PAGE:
I'd like to take a short bit to address writing news posts, articles, reviews, and cartoons. (I know: we haven't published a cartoon in a while, mostly because Your Humble Editor is an aural thinker, not a visual one, which means I can appreciate visual media, but can't contribute it. There's a long discussion possible here, but the first paragraph isn't the right place for that discussion, much less a parenthetical as long as this one.) Writing content for TSS more effectively helps everyone – the readers and writers alike – and TSS is meant to be a community site. Your Humble Editor far prefers submitted content to content he scrums up, because he's only one person, and what's relevant to you – as a community – may be different than what's relevant to him (well, me, but I'm using third person here, bear with me.) Let's talk about news posts first, since they're the easiest. Writing a news post is as simple as going to the home page of TSS, after logging in, and finding the link with the text "Post a News Item." (It's in disguise...) There are a few wise rules to consider in a news post, though. There are three parts to the news post: title, summary, and content. (I'd like to end this paragraph with a parenthetical, since I ended all of the other ones with parentheticals too, but I didn't have one... oh, wait...) Your title should be immediate and clear. It should refer to the news and what it means, for those few users who don't know. Thus, "XYZ released" is a terrible title – what's XYZ? Why do I care about it? Is this a major release, or a minor one? However, "XYZ 2.0, metaword library, released" makes more sense. (Provided, of course, "metaword" makes sense to you, and it doesn't to me.) The summary is limited to 300 characters, and should be an expansion on the title. What's a metaword library for? The summary should tell me. It should tell me what changed in the release that makes the release relevant – so you might mention that XYZ now supports looking words up via RDF (which is, of course, the resource description framework, and you should provide handy links to things if summaries aren't good enough), so readers get quickly informed of what they need to know... leading to the newspost content. (Finally my useless parentheticals go... away... crud.) The news post content follows the trend of more and more information. This is functionally unlimited, so go for broke: tell your readers where to find everything, what it is – really! - including code if you desire. Feel free to go into details. (Consider the body of this post, compared to the front page summary.) The key here is to remember that you're writing for the web. Short sentences, short paragraphs rock. Long paragraphs... do not. They don't rock. Neither do long sentences. Engage your readers. They don't really want to read this: your job is to keep them reading. Don't be dumb. Your readers aren't; they don't need to read that your product is the whiz-bangiest doomaflatchie the world's ever seen. They just need to know what a doomaflatchie is, and what it's used for. Tell them. (One of Your Humble Editor's most common editing hackjobs is to strip out useless superlatives, which means "nearly all of them." I wish I could give out a prize to anyone who figures out what the rules are, but they're not that hard to figure out.) Reviews are nearly the same as news posts, and are submitted the same way. In a review, I want to see what you really thought of the product; tell us your issues with it, how they were resolved (if at all), how the community responded, how much you paid for it (if you did), where you got it, what you used it for, what you really thought of it. I – Your Humble Editor - really, really like reviews. Most of them aren't very good, though, because the authors try to make them sound all review-y. Don't do that. Write for yourself. It'll come through – and I'll fix everything I can. The next type of submission is the cartoon. I wish I could do these; I enjoy them, but I'm afraid my sense of humor doesn't come through very well in the visual medium. (Meanwhile, the entire reading public said "We read visually, too...") That said, any cartoon ideas that come through, I'll consider strongly – and I really will try to make things happen. Incidentally, the rules for preserving superlatives are: if they're deserved (i.e., I know the project is awesome) and if they're expressed as specifically personal opinion ("We think project X is a good implementation of...") Something that would get trimmed out is something that contributes nothing except fervor: "Product X is whoopsie-cow!" What do you think?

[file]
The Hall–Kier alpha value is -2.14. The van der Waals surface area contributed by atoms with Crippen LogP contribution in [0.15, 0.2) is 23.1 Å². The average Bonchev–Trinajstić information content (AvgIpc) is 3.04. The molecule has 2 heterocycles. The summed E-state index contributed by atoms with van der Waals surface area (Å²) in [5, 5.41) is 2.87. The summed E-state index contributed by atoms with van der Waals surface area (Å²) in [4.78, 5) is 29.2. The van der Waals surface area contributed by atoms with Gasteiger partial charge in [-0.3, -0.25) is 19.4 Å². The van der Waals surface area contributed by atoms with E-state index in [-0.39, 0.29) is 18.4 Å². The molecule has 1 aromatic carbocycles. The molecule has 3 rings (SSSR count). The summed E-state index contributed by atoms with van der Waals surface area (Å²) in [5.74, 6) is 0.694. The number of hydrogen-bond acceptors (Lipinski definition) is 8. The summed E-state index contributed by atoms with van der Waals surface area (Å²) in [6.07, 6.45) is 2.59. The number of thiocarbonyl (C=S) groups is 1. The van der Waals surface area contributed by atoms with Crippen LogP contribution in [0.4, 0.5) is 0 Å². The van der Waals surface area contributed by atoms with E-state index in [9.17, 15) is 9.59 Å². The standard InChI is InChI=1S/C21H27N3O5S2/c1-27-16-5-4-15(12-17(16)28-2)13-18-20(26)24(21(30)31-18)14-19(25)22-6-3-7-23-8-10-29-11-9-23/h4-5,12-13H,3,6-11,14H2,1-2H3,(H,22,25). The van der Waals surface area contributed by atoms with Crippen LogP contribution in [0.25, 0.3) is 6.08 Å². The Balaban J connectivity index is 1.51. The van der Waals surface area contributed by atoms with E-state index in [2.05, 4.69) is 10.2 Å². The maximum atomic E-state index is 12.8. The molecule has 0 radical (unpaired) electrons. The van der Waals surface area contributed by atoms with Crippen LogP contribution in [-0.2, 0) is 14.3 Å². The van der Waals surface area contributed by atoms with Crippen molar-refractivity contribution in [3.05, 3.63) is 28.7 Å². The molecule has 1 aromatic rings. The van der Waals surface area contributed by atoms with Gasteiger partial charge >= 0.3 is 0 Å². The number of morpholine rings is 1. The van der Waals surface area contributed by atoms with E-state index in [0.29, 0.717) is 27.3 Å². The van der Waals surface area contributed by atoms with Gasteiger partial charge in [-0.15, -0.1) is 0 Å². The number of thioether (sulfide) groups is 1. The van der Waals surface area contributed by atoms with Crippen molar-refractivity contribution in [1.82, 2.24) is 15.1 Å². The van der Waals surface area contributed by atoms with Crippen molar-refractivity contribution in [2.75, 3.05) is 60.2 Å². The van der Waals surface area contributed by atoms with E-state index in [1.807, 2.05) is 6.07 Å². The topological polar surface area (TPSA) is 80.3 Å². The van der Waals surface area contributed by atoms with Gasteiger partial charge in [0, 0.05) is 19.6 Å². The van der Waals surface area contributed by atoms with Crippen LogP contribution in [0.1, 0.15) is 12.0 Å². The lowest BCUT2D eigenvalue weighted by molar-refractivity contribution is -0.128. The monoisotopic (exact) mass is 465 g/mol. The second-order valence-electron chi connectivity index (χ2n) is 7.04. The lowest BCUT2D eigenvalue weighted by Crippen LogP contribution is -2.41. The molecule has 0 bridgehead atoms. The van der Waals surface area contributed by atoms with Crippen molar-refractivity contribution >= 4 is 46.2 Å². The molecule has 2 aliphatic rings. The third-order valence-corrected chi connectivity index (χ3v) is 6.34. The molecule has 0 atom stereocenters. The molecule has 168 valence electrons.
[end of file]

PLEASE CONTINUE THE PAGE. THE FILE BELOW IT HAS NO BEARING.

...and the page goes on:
- Posted by: Joseph Ottinger